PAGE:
If you work professionally digging graves, you know it is labor-intensive work. This is even more true if you live in an area where winter makes its mighty presence known. Winter adds an extra layer of difficulty to any grave digging project, not to mention the extra layer of ice and snow that accompanies it. Learn how to best deal with these less-than-ideal circumstances.
How does grave digging become more difficult in winter due to frozen ground?
- The job takes more time: If you’re lucky, the frozen ground will only add an extra couple of hours onto your digging project. In reality, it can often take an extra day or two to accomplish the same dig as it would in the summer months. Because of the extended time, you and your team may well experience lengthened work days, more exposure to the elements, and increased frustration. Not to mention getting behind on the work that must be done on projects that may begin to pile up.
- Increased Safety Hazards: When working in freezing conditions, cemetery workers and burial ground custodians are at a heightened risk. As mentioned, you’re likely working long hours in the harsh cold, which can lead to cold stress problems including hypothermia and frostbite.Without proper ground preparation, workers may try to “muscle” the frozen ground into cooperation with shovels. This can easily lead to injuries that can put them out of commission for quite a while.This is also true of shoveling large amounts of snow from a dig site in order to prepare the ground for the burial site, which has been shown to put a lot of strain on individuals who are susceptible to experiencing heart attacks. While those in the grave preparation field are probably pretty used to working with a shovel in hand, it is still wise to be aware of putting too much strain on the body when shoveling, and winter is the time that this increase in risk takes place.
- Tools Break More Easily: Tools should always be inspected before use, no matter what time of the year it may be. However, this is especially true in the winter months. Simply put, this is because the tools will experience more strain as they fight to penetrate the frozen ground. When a tool breaks unexpectedly, it can potentially harm the person digging. It also stalls the project while a replacement is purchased.Whether it’s your shovel, backhoe, shoring tools, protective gear, or ground heating solutions, never begin a job without thoroughly inspecting your tools to make sure they are up to the task at hand.
Frozen ground in winter conditions does not only affect those who are actually digging the grave site. Consider this:
In the past, many graves simply could not be dug due to frozen ground. While the technologies today have lessened this issue greatly, the difficulty of digging in adverse weather conditions still exists in some areas of the country, particularly in the northern states. For example, in North Dakota, the ground can freeze so remarkably that digging simply cannot take place with traditional methods. The work is paused for the entire winter! Yikes.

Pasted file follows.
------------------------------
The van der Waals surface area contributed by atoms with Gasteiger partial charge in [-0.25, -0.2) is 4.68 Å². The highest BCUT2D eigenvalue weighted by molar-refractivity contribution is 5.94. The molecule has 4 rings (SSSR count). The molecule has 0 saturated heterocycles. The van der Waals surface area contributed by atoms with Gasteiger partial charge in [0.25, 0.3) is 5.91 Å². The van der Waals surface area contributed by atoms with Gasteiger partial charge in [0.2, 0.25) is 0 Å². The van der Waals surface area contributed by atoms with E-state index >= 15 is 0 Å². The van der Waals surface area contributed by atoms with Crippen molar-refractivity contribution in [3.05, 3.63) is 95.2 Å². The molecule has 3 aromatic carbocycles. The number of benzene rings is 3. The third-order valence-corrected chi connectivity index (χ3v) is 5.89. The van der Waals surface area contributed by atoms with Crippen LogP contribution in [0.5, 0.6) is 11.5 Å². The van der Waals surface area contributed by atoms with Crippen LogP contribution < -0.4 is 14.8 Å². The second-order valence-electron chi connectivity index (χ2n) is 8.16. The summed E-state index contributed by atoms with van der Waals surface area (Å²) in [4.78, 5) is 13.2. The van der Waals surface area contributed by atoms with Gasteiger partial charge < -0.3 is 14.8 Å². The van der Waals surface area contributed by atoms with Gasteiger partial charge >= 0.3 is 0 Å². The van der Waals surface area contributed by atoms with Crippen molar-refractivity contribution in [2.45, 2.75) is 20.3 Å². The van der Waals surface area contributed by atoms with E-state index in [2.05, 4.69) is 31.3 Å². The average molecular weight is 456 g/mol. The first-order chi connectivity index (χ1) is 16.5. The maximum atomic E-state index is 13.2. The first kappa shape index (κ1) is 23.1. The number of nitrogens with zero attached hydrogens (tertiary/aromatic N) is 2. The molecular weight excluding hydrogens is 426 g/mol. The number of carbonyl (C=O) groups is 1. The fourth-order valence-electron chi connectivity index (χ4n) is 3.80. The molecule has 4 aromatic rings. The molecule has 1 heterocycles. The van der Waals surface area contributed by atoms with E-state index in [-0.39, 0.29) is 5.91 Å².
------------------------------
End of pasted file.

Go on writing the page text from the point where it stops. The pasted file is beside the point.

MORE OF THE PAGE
While this is a pain for the workers, it is nothing like the agony experienced by those who have to wait to bury their dead for a few weeks, if not a few months. In these situations, the deceased body is placed in a refrigeration unit to preserve it. This reality would mean a family would not be able to find closure after a loved one’s passing because the process would be re-lived a second time. What a terrible prospect for any grieving family!
One such story, called “Where Death Comes in Winter, Burial Comes in Spring,” was explained in the NY Times several years ago, which told of a 4-year-old boy who had passed away. If this horror is not enough for any parent to face, the experience was amplified by the fact that the parents could not put him to rest until a month after his passing due to frozen ground. His mother said “Everybody was a disaster – It brought it all back fresh. It was horrible.”
No cemetery wants those who come with a deceased loved one to experience that type of misery. Thankfully, many cemeteries in the United States do not deal with circumstances that are quite as intense as these, but the reality of digging for a casket in frozen ground is difficult nonetheless.
Those who work in a cemetery preparing graves know that it is incredibly important to stay on schedule in order to get the job in a timely manner. This act of service allows the funeral and burial to go as smoothly as possible, aiding the family in its need for peace. Not even frozen ground can get in the way of something like that.
In order to avoid possible circumstances like those mentioned above, grave digging teams often need to use more tools in the winter than in the summer. Here are some helpful winter tools to keep your digging project running nicely, even in the intense cold.
How to Dig a Grave In Frozen Ground
- Jackhammer: Perhaps you have used a jackhammer on an icy dig and found it helps as you work to get through that solid layer of ice at the site. Many cemeteries opt to outline the burial site and then drill across the ground. This helps to break up the ground, which will then be easier to dig with a backhoe rather than a single sheet of frozen soil.
- Frost Teeth: Another extra helper during the frigid winter months is called “Frost Teeth.” These babies really do look like large fangs and are attached to the end of the backhoe’s bucket. The “teeth” aid the backhoe in getting through the difficult top layers of frost and icy ground. It is then easier to excavate after that point.